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In the build up to this year’s Stand Up To Cancer, we’re running a series of posts that focus on the science that is happening around the country thanks to your generous donations and amazing fundraising. For the third instalment, we’re dedicating a post in our Science Snaps series to research that’s tracking cancer cells’ shape-shifting abilities.
In the early 1990s, one of the biggest movie blockbusters was Terminator 2. In the film, the villainous T-1000 was able to change its shape to relentlessly pursue the heroes.
And just like the Terminator, cancer cells can shape-shift to spread around the body and evade treatment. At The Institute of Cancer Research in London, Dr Chris Bakal’s team is working out how cancer cells do this.
Their hope is that by figuring out which molecular or genetic factors control cancer cell shape, they may reveal clues around how to stop them in their tracks.
Changes to important genes can have a surprisingly large effect on cell shape and behaviour.
The picture below shows several clusters of specialised breast cells, which form the milk glands.
In the top of the picture, normal cells form a tight clustered unit as they are supposed to. But the clump of cells at the bottom is beginning to spread out.
These cells that are spreading out have been prevented from making a single molecule, called JAM3, which helps cells stick together. The gene that produces JAM3 is known as a tumour suppressor gene, meaning that cells can become cancerous when it doesn’t work properly.
The absence of this gene results in a striking change in cell appearance, and the cells move from their normal location and begin to spread. A process that’s mirrored in some cancer cells.
Understanding how and why cell shape changes happen could help doctors to spot which cancer genes are active, potentially helping them to make decisions about treatment.
Cancer cells also change shape to adapt to new surroundings.
Cell shape depends on the tissue in the body they reside in. Stiff tissues such as bone require long spindle-shaped cells, while softer tissues are usually home to round cells.
Melanoma, the deadliest form of skin cancer, is notorious for its ability to spread.
“Melanoma cancer cells are some of the most difficult to treat,” says Bakal. “And this is partly because they are masters of disguise, able to change their shape very easily to invade just about any tissue in the body.”
The cancer cells can adopt the appearance of other cells so they can blend in with different tissue.
Understanding what molecules these cancer cells use to change how they look could reveal new ways to stop them doing so.
A cell’s shape can also be affected by its environment.
The picture below shows a mouse tumour, with the cancer cells (shown in green) creating fibrous strands of a molecule called collagen (in purple).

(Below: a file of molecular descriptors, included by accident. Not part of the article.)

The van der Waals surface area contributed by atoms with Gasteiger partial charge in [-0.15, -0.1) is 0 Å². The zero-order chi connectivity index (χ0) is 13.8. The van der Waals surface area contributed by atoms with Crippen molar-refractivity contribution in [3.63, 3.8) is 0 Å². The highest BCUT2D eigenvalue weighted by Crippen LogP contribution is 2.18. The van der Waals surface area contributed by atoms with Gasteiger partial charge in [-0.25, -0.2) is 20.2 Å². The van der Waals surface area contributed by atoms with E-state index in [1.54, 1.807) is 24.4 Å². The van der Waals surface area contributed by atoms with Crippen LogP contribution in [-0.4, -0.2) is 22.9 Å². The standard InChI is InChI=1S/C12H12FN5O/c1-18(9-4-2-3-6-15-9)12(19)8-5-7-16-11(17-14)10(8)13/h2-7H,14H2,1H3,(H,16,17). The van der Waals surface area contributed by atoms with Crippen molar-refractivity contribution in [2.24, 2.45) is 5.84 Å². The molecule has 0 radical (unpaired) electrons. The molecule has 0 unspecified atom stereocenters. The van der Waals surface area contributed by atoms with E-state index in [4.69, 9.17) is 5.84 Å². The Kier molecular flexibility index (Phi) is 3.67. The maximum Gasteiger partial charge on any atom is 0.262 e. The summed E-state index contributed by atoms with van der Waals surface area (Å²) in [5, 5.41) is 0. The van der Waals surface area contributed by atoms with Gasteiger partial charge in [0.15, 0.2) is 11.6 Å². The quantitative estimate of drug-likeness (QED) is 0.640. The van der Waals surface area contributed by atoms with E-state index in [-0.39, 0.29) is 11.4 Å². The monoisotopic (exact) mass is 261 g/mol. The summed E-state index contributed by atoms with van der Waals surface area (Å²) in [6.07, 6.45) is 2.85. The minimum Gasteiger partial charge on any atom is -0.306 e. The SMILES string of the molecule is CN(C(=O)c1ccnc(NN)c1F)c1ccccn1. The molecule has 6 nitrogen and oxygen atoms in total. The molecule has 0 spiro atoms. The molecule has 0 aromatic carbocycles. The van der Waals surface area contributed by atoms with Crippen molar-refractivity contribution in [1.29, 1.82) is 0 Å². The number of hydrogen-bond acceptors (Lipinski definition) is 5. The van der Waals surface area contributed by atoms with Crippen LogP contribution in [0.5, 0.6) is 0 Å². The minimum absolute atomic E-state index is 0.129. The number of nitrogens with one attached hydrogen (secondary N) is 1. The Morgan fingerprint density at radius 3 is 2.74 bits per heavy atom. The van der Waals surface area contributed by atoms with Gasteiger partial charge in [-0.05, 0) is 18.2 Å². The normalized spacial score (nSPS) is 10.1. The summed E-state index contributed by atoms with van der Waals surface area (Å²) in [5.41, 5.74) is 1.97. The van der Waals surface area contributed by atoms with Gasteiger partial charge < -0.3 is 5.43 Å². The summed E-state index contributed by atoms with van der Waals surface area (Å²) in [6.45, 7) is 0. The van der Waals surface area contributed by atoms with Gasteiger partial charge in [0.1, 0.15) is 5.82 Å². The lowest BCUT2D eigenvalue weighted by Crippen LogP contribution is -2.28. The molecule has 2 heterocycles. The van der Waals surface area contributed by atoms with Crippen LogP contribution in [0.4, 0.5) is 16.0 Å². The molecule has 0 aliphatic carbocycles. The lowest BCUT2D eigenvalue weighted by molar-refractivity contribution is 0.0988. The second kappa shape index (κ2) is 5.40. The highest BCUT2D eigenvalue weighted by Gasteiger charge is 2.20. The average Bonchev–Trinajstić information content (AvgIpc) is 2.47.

Collagen acts as scaffolding for a growing tumour, making it easier for cancer cells to move around and gain access to nutrients and oxygen.
“When we think about cancer cells, we forget that tumours are not just a collection of single cells,” says Bakal. “They are part of an ‘ecosystem’ of different cell types, including blood vessels, stromal (connective tissue) cells and support structures.
“Like a spider weaving a web, cancer cells can create a nest of collagen around them. Cancer cells use this collagen as scaffolding to grow and move, or even trap healthy cells to provide them with the nutrients they need.”
Collagen can also provide protection, making it more difficult for drugs or immune cells to reach the tumour.
When this happens, it’s not just the cancer cells that are changing shape – the entire tissue is being remade.
So how can we use this knowledge to help patients?
While we have learned a great deal about cancer from genetics, we may have underestimated the impact that physical forces have on cancer cells
– Dr Chris Bakal
It’s important to remember that cell shape is linked to how cells behave.
By understanding the mechanisms underpinning cell shape, researchers could be able to tell just by looking under a microscope which genes may be disrupted or how a cancer cell is likely to behave.
One of the hopes of Bakal’s research is to find ways to freeze cancer cells certain shapes – preventing them from spreading, and setting them up to receive treatment.
“In fact, one class of chemotherapy drugs, called taxanes, may already do this,” says Dr Bakal.
Taxanes stop cells from creating microtubules, which along with other proteins, make up the internal ‘skeleton’ of a cell. Microtubules pull apart DNA when the cell divides, as well as helping cells to move.
The aim of this treatment is to stop cancer cells multiplying. But, according to Bakal, it might also prevent them from adopting the shapes they need to spread.
“While we have learned a great deal about cancer from genetics, we may have underestimated the impact that physical forces have on cancer cells,” says Bakal.
“I don’t think we fully appreciate how a better knowledge of this could help us treat patients better and monitor their recovery.”
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